How will the U.S. deal with its enormous debts?
*Dow Theory Letters, by Richard Russell, August 2, 2010:
'The US national debt is now $13.237 trillion. The US's unfunded
liabilities are over $50 trillion. All the stock market's recent
bullish activity has taken place with the near-term in mind. The
long-term problems have been ignored. The question I ask myself is 'When will the stock market start dealing with the longer-term issues, specifically our enormous US debts?'
Actually, I believe the stock and bond markets have one eye cocked on the forthcoming US debt problems. The debt problems of the US are so huge, so intractable, that I definitely must keep them in mind in my investment strategy.
First, I'm convinced that the US has absolutely no choice but to default on its 'impossible' mountain of debts. The US is not going to face its creditors and boldly announce, 'Sorry, we can't pay our debts. So we're going to renege on them. It's over, we can't pay and we can't envision a time when we'll ever be in a position to pay off our debt.' Frankly, I can't envision this kind of blunt US default.
Wait, there is another way to default. You default by depreciating your currency, by printing so damn much of your money (inflating or 'Quantitative easing') that your debts become insignificant over time.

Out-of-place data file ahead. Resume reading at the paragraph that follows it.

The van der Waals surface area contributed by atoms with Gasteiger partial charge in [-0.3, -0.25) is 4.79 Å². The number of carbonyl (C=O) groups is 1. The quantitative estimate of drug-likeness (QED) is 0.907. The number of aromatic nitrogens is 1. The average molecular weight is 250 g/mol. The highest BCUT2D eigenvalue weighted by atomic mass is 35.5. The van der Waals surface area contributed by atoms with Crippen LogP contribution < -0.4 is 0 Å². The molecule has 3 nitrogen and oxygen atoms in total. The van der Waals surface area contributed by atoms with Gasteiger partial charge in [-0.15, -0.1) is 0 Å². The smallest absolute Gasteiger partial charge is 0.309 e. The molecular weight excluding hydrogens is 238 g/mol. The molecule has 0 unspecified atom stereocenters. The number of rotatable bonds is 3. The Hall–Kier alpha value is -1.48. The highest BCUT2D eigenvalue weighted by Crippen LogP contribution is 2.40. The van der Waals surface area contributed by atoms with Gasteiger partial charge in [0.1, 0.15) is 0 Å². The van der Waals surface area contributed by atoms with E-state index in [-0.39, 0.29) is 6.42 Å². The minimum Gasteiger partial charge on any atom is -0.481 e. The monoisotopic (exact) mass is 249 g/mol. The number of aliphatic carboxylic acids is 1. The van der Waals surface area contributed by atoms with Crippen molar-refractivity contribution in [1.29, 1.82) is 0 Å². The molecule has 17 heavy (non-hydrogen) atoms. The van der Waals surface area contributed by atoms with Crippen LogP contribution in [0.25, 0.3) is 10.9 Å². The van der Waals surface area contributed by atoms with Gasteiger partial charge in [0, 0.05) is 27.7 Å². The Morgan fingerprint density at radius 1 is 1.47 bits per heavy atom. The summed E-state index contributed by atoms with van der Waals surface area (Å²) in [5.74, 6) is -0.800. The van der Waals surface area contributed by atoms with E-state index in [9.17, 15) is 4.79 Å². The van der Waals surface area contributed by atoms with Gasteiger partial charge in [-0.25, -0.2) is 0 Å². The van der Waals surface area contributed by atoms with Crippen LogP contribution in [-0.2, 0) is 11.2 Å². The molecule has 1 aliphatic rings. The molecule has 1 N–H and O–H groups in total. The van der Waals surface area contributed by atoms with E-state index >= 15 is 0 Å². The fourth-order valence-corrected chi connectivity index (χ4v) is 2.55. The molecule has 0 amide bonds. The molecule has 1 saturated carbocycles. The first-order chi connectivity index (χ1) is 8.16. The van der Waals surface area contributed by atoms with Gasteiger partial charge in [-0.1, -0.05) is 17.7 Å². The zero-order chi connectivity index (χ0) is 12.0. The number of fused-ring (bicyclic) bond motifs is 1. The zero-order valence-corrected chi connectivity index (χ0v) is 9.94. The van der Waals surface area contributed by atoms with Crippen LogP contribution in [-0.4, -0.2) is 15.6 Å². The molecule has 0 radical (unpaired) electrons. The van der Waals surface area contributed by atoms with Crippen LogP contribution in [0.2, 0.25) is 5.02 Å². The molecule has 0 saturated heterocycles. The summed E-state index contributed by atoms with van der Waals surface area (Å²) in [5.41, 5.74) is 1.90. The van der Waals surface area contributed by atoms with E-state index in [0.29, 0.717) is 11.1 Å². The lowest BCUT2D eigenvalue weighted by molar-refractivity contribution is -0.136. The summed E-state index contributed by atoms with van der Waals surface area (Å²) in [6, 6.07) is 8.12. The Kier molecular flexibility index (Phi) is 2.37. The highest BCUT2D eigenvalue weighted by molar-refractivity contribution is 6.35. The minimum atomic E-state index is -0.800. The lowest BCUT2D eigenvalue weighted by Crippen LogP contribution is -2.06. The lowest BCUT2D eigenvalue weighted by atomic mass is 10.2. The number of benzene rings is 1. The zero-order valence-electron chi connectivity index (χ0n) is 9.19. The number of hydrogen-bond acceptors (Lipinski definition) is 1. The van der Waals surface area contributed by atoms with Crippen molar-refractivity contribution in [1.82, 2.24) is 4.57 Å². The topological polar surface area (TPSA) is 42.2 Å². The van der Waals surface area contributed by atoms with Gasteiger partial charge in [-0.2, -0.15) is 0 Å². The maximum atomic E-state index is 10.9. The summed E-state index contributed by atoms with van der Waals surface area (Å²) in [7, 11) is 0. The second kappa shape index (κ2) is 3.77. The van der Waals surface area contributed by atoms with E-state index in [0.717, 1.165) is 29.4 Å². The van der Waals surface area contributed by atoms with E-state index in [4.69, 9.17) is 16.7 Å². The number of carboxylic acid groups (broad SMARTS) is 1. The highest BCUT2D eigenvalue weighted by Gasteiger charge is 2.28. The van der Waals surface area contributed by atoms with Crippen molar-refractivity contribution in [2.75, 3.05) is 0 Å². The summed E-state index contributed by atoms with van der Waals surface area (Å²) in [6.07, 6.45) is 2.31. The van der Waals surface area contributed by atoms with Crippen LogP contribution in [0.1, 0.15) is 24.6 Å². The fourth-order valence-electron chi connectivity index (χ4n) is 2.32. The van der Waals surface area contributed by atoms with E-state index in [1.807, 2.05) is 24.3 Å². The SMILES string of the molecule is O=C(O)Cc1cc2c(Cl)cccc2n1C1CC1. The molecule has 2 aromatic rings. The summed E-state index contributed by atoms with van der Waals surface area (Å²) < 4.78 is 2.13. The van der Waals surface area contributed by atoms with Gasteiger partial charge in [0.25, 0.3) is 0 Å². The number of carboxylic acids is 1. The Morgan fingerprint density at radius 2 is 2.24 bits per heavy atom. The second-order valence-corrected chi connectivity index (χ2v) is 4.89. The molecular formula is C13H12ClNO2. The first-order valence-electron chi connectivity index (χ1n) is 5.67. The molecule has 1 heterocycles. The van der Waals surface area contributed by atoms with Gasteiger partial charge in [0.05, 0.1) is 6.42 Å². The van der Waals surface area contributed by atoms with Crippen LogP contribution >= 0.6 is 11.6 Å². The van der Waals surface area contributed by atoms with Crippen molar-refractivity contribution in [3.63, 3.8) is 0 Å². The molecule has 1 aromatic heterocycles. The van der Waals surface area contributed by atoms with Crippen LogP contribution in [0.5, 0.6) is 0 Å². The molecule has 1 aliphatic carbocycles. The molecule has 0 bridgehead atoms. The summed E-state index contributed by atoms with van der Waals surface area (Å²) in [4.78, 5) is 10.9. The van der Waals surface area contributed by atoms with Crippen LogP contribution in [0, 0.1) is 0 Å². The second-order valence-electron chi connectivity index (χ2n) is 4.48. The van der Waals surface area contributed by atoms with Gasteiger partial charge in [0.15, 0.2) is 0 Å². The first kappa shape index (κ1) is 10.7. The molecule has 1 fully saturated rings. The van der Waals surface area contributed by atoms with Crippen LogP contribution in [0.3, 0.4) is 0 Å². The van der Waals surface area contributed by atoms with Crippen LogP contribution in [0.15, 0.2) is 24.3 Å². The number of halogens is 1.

Hard to understand? I demonstrated the 'inflation cop-out' in my own case with my GI insurance policy. When I took out my GI insurance policy in 1945, I treated that policy (until I paid it off) as a debt. I struggled to pay the required $20 a month until I had paid off the policy. By the way, paying $20 a month was a real hardship for me back in the 1940s.
Now its 2010 and I've lived through 65 years of Fed-sponsored systematic inflation. Today I look back on those $20 monthly payments and they seem like small change. In fact, today I could pay off my entire insurance policy debt overnight and not give it a second thought.
That's the way inflation works. It's a creditor's worst enemy and a debtor's best friend. Let me inflate (devalue) the currency through enough years, and I can make any debt feel like 'chump change.'
And, that, I believe, is the way (and the only way) that the US is going to deal with its enormous debts. This is great for a government like the US that is deep in debt, and it's a gift to people who are personally in debt. Devalue my money enough and I can deal with any debt. So maybe inflating is not a true default, but in a way it is a legal version of defaulting.''
*This information is solely a highlight of the opinion of a third-party publication and is incomplete. Please subscribe to this publication for the full and timely opinion of the author and call a Monex Account Representative for any additional up-to-date information. This is not an offer to buy or sell precious metals. Investors should obtain advice based on their own individual circumstances and understand the risk before making any investment decision.
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